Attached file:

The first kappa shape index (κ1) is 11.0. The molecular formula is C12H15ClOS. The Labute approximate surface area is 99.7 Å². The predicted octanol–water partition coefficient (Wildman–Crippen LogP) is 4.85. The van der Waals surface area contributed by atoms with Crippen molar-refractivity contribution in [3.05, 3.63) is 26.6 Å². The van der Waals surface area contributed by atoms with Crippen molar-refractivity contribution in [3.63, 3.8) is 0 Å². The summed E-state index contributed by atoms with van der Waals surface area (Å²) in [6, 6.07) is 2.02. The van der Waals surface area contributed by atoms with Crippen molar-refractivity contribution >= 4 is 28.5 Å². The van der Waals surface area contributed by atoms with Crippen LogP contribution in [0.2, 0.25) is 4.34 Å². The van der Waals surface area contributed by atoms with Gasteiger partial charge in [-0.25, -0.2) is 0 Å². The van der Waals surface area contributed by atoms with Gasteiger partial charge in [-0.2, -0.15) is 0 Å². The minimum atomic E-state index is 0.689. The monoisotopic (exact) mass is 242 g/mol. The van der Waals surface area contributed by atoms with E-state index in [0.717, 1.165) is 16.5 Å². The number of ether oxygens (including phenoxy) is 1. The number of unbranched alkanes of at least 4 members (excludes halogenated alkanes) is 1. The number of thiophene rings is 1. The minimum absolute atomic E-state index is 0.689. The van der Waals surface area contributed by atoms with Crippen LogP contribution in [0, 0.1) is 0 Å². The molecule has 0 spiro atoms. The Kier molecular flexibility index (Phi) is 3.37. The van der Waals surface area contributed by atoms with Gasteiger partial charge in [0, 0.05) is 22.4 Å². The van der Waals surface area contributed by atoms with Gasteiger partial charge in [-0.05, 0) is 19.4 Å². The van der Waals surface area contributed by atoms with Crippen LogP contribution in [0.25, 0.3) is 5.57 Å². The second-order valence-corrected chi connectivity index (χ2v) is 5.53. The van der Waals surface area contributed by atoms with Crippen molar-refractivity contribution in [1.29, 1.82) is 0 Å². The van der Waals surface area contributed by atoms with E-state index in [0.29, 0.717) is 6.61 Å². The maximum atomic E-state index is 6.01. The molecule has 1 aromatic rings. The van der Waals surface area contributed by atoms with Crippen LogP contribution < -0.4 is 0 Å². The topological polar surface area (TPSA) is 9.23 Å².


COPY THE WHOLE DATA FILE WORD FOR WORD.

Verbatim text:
The first kappa shape index (κ1) is 11.0. The molecular formula is C12H15ClOS. The Labute approximate surface area is 99.7 Å². The predicted octanol–water partition coefficient (Wildman–Crippen LogP) is 4.85. The van der Waals surface area contributed by atoms with Crippen molar-refractivity contribution in [3.05, 3.63) is 26.6 Å². The van der Waals surface area contributed by atoms with Crippen molar-refractivity contribution in [3.63, 3.8) is 0 Å². The summed E-state index contributed by atoms with van der Waals surface area (Å²) in [6, 6.07) is 2.02. The van der Waals surface area contributed by atoms with Crippen molar-refractivity contribution >= 4 is 28.5 Å². The van der Waals surface area contributed by atoms with Crippen LogP contribution in [0.2, 0.25) is 4.34 Å². The van der Waals surface area contributed by atoms with Gasteiger partial charge in [-0.25, -0.2) is 0 Å². The van der Waals surface area contributed by atoms with Gasteiger partial charge in [-0.2, -0.15) is 0 Å². The minimum atomic E-state index is 0.689. The monoisotopic (exact) mass is 242 g/mol. The van der Waals surface area contributed by atoms with E-state index in [0.717, 1.165) is 16.5 Å². The number of ether oxygens (including phenoxy) is 1. The number of unbranched alkanes of at least 4 members (excludes halogenated alkanes) is 1. The number of thiophene rings is 1. The minimum absolute atomic E-state index is 0.689. The van der Waals surface area contributed by atoms with Crippen LogP contribution in [0, 0.1) is 0 Å². The molecule has 0 spiro atoms. The Kier molecular flexibility index (Phi) is 3.37. The van der Waals surface area contributed by atoms with Gasteiger partial charge in [0, 0.05) is 22.4 Å². The van der Waals surface area contributed by atoms with Gasteiger partial charge in [-0.05, 0) is 19.4 Å². The van der Waals surface area contributed by atoms with Crippen LogP contribution in [0.25, 0.3) is 5.57 Å². The second-order valence-corrected chi connectivity index (χ2v) is 5.53. The van der Waals surface area contributed by atoms with Crippen molar-refractivity contribution in [1.29, 1.82) is 0 Å². The van der Waals surface area contributed by atoms with E-state index in [0.29, 0.717) is 6.61 Å². The maximum atomic E-state index is 6.01. The molecule has 1 aromatic rings. The van der Waals surface area contributed by atoms with Crippen LogP contribution < -0.4 is 0 Å². The topological polar surface area (TPSA) is 9.23 Å².